U.S. Lawmaker Introduces Bill to Stop Bangladeshi Professor’s Deportation

Bangladeshi-origin chemistry teacher Syed Ahmed Jamal has received support from lawmakers and the community.


A Bangladeshi-origin chemistry teacher, Syed Ahmed Jamal, who was almost deported from the United States, has received major support from lawmakers and the community amid a tense climate around the issue of immigration in the country. Jamal was detained by the Immigration and Customs Enforcement agents on Jan. 24 from his home in Kansas.

Republican lawmaker Lynn Jenkins of Kansas introduced on Feb. 14 H.R. 5010, titled “For the relief of Syed Ahmed Jamal and Zaynaub Jahan Chowdhury,” a private member bill in Congress that has the potential to provide the couple with permanent residentship in the country. Their children are already U.S. citizens.

Jamal was deboarded from a plane that was taking him to Bangladesh and has been kept in a detention center in Missouri. Rep. Emanuel Cleaver, D-Missouri, met Jamal when he was detained in El Paso, Texas, after being flooded with calls expressing concern over the fate of the Bangladeshi immigrant, a statement by the lawmaker said. The Facebook page of law firm Sharma-Crawford’s shows a photo of Jamal speaking to Cleaver while he was incarcerated.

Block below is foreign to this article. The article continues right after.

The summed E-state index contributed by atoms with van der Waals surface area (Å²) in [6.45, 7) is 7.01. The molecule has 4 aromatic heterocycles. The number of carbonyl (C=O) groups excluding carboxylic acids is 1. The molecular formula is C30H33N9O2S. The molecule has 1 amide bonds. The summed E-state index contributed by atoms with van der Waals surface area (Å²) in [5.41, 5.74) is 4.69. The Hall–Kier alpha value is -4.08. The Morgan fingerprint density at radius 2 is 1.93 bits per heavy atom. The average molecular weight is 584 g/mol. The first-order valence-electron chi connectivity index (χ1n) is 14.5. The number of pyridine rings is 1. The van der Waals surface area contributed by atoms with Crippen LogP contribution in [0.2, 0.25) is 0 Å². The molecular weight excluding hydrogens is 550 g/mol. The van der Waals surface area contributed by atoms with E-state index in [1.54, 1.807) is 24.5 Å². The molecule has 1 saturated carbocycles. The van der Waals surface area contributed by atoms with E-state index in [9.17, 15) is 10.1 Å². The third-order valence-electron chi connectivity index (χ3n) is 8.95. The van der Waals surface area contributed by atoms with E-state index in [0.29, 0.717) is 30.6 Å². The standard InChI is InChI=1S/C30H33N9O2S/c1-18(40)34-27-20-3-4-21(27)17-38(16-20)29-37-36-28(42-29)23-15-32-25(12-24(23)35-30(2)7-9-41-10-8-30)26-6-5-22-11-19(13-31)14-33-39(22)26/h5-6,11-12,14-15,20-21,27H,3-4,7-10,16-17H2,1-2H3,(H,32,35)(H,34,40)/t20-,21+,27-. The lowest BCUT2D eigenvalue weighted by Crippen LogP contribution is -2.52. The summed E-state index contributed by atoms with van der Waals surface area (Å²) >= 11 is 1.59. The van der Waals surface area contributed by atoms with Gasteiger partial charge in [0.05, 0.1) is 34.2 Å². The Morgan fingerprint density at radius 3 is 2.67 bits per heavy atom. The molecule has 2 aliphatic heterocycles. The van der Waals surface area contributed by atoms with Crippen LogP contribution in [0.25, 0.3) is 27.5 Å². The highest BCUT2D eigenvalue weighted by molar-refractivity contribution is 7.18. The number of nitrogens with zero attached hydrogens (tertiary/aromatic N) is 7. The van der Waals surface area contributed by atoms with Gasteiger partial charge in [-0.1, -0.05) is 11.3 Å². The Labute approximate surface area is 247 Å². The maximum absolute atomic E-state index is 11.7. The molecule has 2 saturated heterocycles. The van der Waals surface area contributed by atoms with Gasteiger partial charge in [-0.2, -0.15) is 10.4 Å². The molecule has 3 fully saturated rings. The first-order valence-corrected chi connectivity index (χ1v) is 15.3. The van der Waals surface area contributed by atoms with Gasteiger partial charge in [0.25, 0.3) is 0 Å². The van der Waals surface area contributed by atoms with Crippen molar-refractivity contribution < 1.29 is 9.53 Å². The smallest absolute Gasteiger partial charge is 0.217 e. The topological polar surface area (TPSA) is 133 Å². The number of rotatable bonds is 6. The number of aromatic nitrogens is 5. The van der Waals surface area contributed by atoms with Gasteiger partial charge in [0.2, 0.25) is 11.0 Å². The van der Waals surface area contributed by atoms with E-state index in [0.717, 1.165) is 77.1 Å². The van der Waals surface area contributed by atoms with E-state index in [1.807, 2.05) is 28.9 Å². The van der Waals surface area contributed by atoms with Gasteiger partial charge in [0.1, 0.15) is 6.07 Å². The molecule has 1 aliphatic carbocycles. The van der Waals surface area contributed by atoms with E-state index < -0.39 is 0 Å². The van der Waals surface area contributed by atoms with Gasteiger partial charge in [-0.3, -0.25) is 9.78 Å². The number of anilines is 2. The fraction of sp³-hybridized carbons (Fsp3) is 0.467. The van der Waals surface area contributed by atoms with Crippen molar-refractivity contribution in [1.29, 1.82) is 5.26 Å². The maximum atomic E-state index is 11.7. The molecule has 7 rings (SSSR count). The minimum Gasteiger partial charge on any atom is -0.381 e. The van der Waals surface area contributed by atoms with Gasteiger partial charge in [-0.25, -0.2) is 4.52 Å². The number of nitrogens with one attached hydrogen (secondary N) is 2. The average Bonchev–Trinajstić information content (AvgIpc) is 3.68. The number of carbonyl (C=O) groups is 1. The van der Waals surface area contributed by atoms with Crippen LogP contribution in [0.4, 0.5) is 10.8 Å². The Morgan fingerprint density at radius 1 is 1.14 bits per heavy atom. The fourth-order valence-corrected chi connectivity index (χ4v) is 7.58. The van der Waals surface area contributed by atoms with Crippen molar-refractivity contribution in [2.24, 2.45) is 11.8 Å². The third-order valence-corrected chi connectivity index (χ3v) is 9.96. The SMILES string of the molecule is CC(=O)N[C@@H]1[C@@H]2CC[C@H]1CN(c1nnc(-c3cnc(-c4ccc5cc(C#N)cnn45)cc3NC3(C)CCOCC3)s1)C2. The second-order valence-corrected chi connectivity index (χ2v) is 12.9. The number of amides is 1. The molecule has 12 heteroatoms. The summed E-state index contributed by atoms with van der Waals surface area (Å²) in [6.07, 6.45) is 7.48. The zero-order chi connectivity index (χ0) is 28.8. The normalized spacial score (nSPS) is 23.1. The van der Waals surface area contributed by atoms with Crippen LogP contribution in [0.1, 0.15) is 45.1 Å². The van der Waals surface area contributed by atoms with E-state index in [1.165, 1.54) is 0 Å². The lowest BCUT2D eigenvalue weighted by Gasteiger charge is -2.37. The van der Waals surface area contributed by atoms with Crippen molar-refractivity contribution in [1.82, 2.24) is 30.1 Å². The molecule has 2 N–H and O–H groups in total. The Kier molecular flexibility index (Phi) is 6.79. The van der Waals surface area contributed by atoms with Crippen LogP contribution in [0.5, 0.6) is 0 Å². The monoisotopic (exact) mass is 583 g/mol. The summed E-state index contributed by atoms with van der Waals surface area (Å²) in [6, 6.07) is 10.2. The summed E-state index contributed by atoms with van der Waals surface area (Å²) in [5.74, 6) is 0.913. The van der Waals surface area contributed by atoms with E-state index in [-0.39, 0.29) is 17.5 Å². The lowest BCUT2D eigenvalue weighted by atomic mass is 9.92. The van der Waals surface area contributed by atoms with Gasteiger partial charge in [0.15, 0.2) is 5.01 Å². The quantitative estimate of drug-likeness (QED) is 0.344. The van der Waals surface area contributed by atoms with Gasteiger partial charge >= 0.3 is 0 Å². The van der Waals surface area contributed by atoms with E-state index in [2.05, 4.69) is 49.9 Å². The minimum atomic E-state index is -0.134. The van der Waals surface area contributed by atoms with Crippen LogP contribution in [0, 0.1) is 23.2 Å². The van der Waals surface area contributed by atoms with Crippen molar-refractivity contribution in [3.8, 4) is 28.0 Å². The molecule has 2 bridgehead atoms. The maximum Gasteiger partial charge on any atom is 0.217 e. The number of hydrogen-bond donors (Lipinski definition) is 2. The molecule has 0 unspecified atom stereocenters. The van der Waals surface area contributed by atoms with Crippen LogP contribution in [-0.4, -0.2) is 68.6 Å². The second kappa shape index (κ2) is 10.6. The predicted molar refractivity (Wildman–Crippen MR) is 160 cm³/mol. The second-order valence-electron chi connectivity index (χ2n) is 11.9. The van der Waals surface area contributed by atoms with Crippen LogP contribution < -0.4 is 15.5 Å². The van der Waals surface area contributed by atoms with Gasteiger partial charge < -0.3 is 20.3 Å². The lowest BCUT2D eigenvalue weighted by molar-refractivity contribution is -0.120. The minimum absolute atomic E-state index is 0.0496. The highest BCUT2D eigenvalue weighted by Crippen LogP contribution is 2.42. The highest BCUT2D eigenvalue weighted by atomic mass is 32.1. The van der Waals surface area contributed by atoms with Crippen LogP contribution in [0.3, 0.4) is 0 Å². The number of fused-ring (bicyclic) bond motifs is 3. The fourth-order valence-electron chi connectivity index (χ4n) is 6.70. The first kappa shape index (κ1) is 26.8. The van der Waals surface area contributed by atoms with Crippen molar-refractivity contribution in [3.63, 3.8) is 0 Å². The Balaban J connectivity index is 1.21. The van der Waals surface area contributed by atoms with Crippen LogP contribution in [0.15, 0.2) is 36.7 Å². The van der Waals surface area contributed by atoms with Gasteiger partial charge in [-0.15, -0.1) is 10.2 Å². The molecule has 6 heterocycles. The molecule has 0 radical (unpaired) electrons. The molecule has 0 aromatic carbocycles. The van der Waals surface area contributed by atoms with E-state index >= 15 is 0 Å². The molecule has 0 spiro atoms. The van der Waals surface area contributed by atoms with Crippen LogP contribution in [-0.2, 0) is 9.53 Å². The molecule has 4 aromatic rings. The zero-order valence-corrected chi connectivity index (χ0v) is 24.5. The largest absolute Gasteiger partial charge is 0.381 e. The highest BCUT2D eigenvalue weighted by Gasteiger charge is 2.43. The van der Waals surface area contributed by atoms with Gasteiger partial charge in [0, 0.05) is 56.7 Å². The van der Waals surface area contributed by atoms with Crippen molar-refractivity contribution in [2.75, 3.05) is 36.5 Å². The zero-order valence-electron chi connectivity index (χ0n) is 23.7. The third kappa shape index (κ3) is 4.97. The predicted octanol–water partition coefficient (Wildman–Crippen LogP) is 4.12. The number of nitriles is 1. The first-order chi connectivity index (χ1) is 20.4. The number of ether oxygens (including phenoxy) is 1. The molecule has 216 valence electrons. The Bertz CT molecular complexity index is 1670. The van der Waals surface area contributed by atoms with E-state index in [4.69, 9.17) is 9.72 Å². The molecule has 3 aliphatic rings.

“He has a valid work authorization till October 2018, has been here with no criminal history whatsoever, and there’s no reason to hold him,” the law firm said. “We have confirmed that Syed Jamal is back in KC (Kansas City, Missouri), and being detained at the Platte County Jail.”

On Feb. 12, a stay was ordered for his deportation. Meanwhile, there are campaigns on and GoFundMe to help Jamal from being deported.

Jamal came to the United States around 30 years ago on a student visa. Later, he switched to an H-1B visa and when he enrolled for a Ph.D. he switched back to a student visa. When he was arrested in January 2018, he had work authorization and was teaching chemistry as an adjunct professor at Park University in Kansas City, the Washington Post reported.

  1. Immigration in the United States has become a major point of contention, with the administration looking to rid the country of immigrants through their proposed plan against family immigration and end of the diversity visa. The U.S. Senate rejected all four immigration bill proposals this week, leaving the “Dreamers” or Deferred Action for Childhood Arrivals (DACA) beneficiaries in a limbo.

The DACA beneficiaries are people who came to the United States illegally as children below the age of 16. With the deferment in their deportation, they can study or get a job permit. The U.S. government is unwilling to continue the extension of the program beyond March even if the Congress doesn’t make a decision on it. Around 3,000-5,500 Indians are estimated to get affected by this. The administration is also trying to end the H4 work authorization for spouses of those on H-1B visa in the United States, which will affect many Indian families.

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